Humanities Connection | WYPR

Humanities Connection

Thursday at 4:44 pm
  • Hosted by Hosted by: Maryland Humanities Executive Director Dr. Phoebe Stein

Humanities Connection explores the role of the humanities in our daily lives, and features lively reflections around topics like education, literature, health care, race, politics, religion, history, and more.

Joining Phoebe for each segment is a series of special guests, including Maryland Humanities partners, board members, and local humanists. The result is a mix of stories and conversation designed to shed light on the human experience and stimulate the intellectual curiosity of our listeners.

Archive Prior to 11/5/13

Theme music created by Brian Whaley at www.brianwhaleymusic.com

Visit Maryland Humanities to access additional resources, videos, and other dynamic content related to each segment.

Maryland Humanities is a statewide, educational nonprofit that creates and supports educational experiences in the humanities that inspire all Marylanders to embrace lifelong learning, exchange ideas openly, and enrich their communities.

What are the humanities? The humanities explore the human experience. Through the humanities, we think about who we are – our ideas, our histories, our literature, our values – and how we relate to one another. The humanities include literature, history, philosophy, archaeology, languages, theology, jurisprudence, ethics, art history, architecture, and some disciplines of the social sciences.

In 2010 Maryland was one of the first states to adopt the new Common Core Standards, a set of educational goals and expectations designed to prepare students for higher education and future workplace skill needs.

Wikipedia

On January 20 1869, Elizabeth Cady Stanton became the first women to testify before Congress. Her vision of women’s rights established a broader political philosophy of social justice beyond women’s suffrage that continues to inspire women’s activism today.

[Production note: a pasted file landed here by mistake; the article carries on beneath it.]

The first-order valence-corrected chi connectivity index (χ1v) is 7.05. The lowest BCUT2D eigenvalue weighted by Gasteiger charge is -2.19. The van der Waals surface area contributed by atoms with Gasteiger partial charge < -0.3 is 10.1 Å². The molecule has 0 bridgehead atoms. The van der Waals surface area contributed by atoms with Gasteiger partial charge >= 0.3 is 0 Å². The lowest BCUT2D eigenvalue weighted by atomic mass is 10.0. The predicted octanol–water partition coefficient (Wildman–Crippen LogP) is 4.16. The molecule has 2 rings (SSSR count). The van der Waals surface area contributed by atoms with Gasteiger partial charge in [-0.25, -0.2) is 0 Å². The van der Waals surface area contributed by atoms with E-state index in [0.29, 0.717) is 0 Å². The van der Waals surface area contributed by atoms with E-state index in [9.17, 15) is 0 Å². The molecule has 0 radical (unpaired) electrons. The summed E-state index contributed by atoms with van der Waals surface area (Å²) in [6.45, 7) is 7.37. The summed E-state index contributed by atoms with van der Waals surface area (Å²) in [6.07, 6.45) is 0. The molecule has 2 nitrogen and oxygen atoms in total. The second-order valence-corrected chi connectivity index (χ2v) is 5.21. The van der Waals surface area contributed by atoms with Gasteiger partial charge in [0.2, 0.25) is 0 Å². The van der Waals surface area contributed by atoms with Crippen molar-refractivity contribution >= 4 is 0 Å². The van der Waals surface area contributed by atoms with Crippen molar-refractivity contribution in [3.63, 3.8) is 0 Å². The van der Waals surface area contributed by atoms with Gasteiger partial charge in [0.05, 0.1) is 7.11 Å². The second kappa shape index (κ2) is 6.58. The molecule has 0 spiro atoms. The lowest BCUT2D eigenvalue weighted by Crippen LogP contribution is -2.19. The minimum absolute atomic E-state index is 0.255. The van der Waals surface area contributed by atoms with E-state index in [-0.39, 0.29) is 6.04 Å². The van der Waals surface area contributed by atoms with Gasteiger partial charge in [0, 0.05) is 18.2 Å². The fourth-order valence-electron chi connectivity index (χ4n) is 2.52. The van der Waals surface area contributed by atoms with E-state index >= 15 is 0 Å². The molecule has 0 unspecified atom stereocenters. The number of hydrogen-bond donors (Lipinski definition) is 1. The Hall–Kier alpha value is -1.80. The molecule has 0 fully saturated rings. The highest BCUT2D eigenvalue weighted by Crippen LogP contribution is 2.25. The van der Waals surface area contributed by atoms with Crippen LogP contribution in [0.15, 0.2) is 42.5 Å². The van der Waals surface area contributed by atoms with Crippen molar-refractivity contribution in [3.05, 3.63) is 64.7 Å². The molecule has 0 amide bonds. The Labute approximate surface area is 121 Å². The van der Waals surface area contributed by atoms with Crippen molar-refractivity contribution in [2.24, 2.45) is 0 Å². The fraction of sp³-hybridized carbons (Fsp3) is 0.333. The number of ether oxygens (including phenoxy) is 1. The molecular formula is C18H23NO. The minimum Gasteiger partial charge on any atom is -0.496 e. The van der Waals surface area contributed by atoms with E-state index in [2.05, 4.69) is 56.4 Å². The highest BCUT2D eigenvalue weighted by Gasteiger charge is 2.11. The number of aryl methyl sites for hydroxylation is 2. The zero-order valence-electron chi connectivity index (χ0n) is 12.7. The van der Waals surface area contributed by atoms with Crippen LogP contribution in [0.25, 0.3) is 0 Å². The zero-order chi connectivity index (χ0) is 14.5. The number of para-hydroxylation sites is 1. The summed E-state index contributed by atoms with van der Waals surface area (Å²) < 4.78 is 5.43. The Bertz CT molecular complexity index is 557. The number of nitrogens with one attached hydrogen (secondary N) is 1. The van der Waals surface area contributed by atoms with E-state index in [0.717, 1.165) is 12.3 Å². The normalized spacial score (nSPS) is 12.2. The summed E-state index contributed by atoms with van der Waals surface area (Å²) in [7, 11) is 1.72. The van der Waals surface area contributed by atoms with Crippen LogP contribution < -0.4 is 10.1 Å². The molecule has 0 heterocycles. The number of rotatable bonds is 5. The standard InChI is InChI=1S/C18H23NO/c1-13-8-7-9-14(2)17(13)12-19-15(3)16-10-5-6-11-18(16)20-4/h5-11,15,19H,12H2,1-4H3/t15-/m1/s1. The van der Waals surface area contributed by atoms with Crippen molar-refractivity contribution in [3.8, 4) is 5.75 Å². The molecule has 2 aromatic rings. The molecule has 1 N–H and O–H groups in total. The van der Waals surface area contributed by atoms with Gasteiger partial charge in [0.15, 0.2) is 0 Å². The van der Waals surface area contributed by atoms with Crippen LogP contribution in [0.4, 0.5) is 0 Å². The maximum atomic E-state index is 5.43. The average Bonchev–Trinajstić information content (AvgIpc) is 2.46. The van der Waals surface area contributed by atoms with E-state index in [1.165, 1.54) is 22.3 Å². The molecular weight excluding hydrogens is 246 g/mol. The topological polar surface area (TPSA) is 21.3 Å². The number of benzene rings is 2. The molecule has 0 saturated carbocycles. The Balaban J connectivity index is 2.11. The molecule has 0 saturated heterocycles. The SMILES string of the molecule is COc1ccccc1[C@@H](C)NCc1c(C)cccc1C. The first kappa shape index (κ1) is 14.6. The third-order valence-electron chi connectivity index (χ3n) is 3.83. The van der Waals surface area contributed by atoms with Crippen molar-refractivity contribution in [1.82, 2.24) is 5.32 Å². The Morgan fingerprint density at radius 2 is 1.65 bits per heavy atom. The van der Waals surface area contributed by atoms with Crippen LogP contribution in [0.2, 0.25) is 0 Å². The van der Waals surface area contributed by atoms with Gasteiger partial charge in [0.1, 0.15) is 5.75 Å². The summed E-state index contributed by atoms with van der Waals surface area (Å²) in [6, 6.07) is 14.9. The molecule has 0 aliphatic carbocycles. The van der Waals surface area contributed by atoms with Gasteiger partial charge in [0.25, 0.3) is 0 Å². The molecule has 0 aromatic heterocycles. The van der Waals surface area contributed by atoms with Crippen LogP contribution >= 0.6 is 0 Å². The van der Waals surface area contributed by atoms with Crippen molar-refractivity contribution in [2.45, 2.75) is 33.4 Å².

Thirty-one years ago President Reagan Signed the law solidifying Martin Luther King, Jr. Day as a Federal holiday and many people honor his memory with a day of community service.

When President Lyndon B. Johnson gave the commencement speech at the University of Michigan in 1964 challenging Americans to build a "Great Society," the numerous policies and domestic reforms that would result, such as the Voting Rights Act and the creation of Medicare were unformed.  MHC Board President Dr. Lenneal Henderson, Distinguished Professor at the School of Public and International Affairs at the University of Baltimore, reflects on the 50 year legacy of "Great Society" reforms and their future.

Meaning of Service is a national reading and discussion series that explores the personal impact of serving, giving, and leading in your community and is available free of charge to any Maryland AmeriCorps program or other volunteer service organization.

The Maryland Humanities Council’s Practicing Democracy Program uses the humanities to spur respectful civic dialogue among Marylanders with divergent viewpoints.

Recently Stevenson University, with support from the Maryland Bible Society and the Maryland Humanities Council, opened “Hallowed Beauty” an exhibition on, lecture about, and bus tour of sacred texts in the region.

  MHC Speakers Bureau Scholar, Dr. Robert Ginsberg, offers a closer examination of the First Amendment of the Bill of Rights and explains how it has endured.

  December 3rd is the second annual Giving Tuesday, a national day of giving at the start of the holiday season.  This year the city of Baltimore has joined the effort for "Bmore Gives More," and hopes to claim the title of the most generous city in America.  Aaron Heinsman, MHC’s Director of Development, reflects on human generosity, why people donate to charity, and the unexpected benefits of giving.

Marylander's Thanksgiving feasts reflect both our state’s bounty—who doesn’t love oyster stuffing?—and dishes, like sauerkraut, which also represent the German, Italian, and Polish immigrants which later settled here.

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